Apple says it loses more money than it makes when repairing customer devices such as iPhones and Macbooks.
Prices at unofficial repair shops vary, but are usually significantly cheaper than an official repair.
The BBC found third parties retailers that would replace an iPhone 8 screen for between £50 and £90.
Responding to the US committee, Apple said: “Repairs performed by untrained technicians might not follow proper safety and repair procedures and could result in improper function, product quality issues or safety events.”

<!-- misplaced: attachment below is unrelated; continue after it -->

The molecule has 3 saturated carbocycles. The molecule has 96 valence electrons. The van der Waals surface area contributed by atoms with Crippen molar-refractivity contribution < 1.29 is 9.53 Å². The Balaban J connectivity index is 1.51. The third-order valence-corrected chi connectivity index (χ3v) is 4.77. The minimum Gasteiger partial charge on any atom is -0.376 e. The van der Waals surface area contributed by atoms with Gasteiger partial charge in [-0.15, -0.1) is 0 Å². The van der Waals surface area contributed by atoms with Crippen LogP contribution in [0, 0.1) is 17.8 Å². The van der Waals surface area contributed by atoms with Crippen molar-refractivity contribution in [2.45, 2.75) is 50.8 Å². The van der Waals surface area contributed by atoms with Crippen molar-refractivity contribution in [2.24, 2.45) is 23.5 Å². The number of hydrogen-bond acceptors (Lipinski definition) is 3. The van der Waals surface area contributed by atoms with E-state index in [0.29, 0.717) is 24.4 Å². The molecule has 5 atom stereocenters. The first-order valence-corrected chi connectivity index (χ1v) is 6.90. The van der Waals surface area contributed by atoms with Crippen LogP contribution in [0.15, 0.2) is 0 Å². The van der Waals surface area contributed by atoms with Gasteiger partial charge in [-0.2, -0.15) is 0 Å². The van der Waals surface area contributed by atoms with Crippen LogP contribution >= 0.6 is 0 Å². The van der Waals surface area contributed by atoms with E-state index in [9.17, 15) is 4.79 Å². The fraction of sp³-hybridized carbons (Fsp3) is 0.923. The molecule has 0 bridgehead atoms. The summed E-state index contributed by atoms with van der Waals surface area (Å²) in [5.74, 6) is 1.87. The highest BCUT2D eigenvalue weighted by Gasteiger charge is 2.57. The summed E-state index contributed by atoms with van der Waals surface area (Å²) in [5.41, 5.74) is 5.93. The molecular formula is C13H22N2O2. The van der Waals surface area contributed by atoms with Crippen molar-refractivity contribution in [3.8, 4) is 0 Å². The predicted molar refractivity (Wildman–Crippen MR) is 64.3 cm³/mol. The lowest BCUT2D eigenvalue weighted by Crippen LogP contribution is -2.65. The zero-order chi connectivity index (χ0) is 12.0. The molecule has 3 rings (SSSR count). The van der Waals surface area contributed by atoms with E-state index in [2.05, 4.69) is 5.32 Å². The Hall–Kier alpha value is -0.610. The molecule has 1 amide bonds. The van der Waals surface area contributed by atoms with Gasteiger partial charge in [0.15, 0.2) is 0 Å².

Asked whether it took any action to block consumers from seeking an unauthorised repair, the company said: “Apple does not take any actions to block consumers from seeking out or using repair shops that offer a broader range of repairs than those offered by Apple’s authorised technicians.”
Apple told the BBC it had nothing to add to its written answers to the committee.
Apple also answered questions about the Maps app, which is pre-installed on its iPhone and iPad devices.
In 2012, the company was criticised for removing Google Maps as its default navigation app. Many customers said Apple Maps had launched before it was ready.
In its answers to the committee, Apple said it had invested “billions of dollars” in its map software.
It suggested the reason it decided to develop its own Maps app was to give customers more control over their privacy.